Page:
China National Nuclear Corp (CNNC), China’s No. 2 nuclear power producer, will take over the country’s top nuclear power plant builder to create a company worth almost $100 billion, the latest state-orchestrated marriage in the nation’s vast power sector.
The deal has been in works for almost a year as Beijing has pushed to streamline its bloated state-owned enterprise (SOE) sector, tackle rising corporate debt and make businesses more profitable through mergers, reductions in excess capacity and the closure of “zombie” firms.
Approval for the tie-up between CNNC and China Nuclear Engineering & Construction (CNEC) was announced by the State-Owned Assets Supervision and Administration Commission (SASAC) on Wednesday in a one-line statement posted on its website.
In a filing later on Wednesday, CNEC’s listed unit said its controlling shareholder will be CNNC after the deal.
The combined company would have assets worth more than 620 billion yuan ($99 billion) and a workforce of almost 150,000, according to Reuters’ calculations based on data on the firms’ websites and in company filings.
Beijing wants to overhaul its nuclear sector in order to create globally competitive firms and reduce overcapacity across its broader power market.
The nuclear industry is struggling with project delays and a slowdown in approvals for new domestic projects.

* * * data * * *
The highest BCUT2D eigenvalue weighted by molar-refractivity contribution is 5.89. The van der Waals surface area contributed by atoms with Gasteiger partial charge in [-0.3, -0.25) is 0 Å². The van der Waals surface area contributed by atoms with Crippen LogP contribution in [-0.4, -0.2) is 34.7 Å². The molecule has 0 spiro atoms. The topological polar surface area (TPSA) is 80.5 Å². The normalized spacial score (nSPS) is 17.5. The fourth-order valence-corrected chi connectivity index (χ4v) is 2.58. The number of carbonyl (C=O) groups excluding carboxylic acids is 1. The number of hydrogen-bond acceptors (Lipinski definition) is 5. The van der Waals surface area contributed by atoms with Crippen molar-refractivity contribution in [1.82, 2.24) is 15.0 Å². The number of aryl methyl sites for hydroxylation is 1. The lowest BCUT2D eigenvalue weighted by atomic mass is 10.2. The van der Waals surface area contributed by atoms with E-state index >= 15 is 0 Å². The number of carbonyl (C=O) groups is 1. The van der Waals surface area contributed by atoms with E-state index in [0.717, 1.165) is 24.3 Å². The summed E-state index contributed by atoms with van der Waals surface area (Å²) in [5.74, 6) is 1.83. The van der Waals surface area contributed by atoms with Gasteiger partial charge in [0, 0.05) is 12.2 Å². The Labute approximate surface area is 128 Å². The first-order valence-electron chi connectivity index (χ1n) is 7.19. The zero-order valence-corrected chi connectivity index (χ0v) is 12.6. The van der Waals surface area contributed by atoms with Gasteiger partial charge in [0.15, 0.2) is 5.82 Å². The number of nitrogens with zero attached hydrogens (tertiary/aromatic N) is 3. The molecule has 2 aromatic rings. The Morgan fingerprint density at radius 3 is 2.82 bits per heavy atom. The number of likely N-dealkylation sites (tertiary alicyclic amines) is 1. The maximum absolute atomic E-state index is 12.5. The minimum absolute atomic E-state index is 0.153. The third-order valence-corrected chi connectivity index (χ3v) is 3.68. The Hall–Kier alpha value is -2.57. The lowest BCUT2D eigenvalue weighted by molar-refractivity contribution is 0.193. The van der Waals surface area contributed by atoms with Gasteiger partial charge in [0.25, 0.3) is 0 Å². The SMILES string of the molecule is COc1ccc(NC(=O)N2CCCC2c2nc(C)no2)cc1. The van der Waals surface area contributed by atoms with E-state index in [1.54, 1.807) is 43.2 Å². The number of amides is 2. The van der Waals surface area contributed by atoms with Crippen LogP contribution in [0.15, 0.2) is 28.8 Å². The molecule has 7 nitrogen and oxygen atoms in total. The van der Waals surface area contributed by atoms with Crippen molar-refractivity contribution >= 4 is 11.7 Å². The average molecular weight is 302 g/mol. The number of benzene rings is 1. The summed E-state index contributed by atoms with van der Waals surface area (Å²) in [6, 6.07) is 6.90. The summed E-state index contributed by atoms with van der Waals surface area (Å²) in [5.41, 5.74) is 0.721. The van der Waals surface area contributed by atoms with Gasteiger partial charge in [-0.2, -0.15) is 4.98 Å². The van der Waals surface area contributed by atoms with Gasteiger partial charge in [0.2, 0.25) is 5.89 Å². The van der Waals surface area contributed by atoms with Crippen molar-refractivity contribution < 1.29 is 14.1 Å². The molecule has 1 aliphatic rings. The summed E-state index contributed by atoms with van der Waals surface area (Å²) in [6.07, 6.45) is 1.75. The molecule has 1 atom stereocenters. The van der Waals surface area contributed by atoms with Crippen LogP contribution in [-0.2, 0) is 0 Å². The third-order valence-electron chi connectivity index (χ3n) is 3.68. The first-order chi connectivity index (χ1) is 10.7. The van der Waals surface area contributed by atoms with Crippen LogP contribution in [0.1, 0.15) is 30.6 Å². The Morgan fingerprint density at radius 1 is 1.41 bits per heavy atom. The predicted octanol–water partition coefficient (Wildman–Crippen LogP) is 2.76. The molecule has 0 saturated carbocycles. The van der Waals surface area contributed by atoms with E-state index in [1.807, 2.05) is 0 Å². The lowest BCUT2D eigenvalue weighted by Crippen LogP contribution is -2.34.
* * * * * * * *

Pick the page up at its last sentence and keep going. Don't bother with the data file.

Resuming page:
By creating a unified home-brand series of reactors, and combining firms, China will be better positioned to bid for and finance overseas projects, experts say.
Both companies have built nuclear plants overseas, including in Pakistan, and developing Chinese nuclear technology abroad is a key goal of China’s Belt and Road initiative.
“(The) merger … will give the new company vast financial firepower to take on the significant capital costs involved in developing new nuclear reactors – both domestically and abroad,” said Georgina Hayden, head of power and renewables at BMI Research.
Last year, the government oversaw the marriage of China’s top coal miner Shenhua Group Corp Ltd with China Guodian Group Corp, among the country’s top five state power producers, to create the world’s largest power utility.
This deal will reduce the number of enterprises administered by the central government to 97, compared with 117 in 2012.
“We expect this trend (of consolidation) to continue as Beijing continues to streamline its SOEs,” said Hayden.
SASAC’s clearance comes about 10 months after the companies’ listed entities flagged a deal involving their parent companies was in the works.
It is a re-marriage of sorts for the two companies after they were separated in 1999 under a previous round of SOE reform.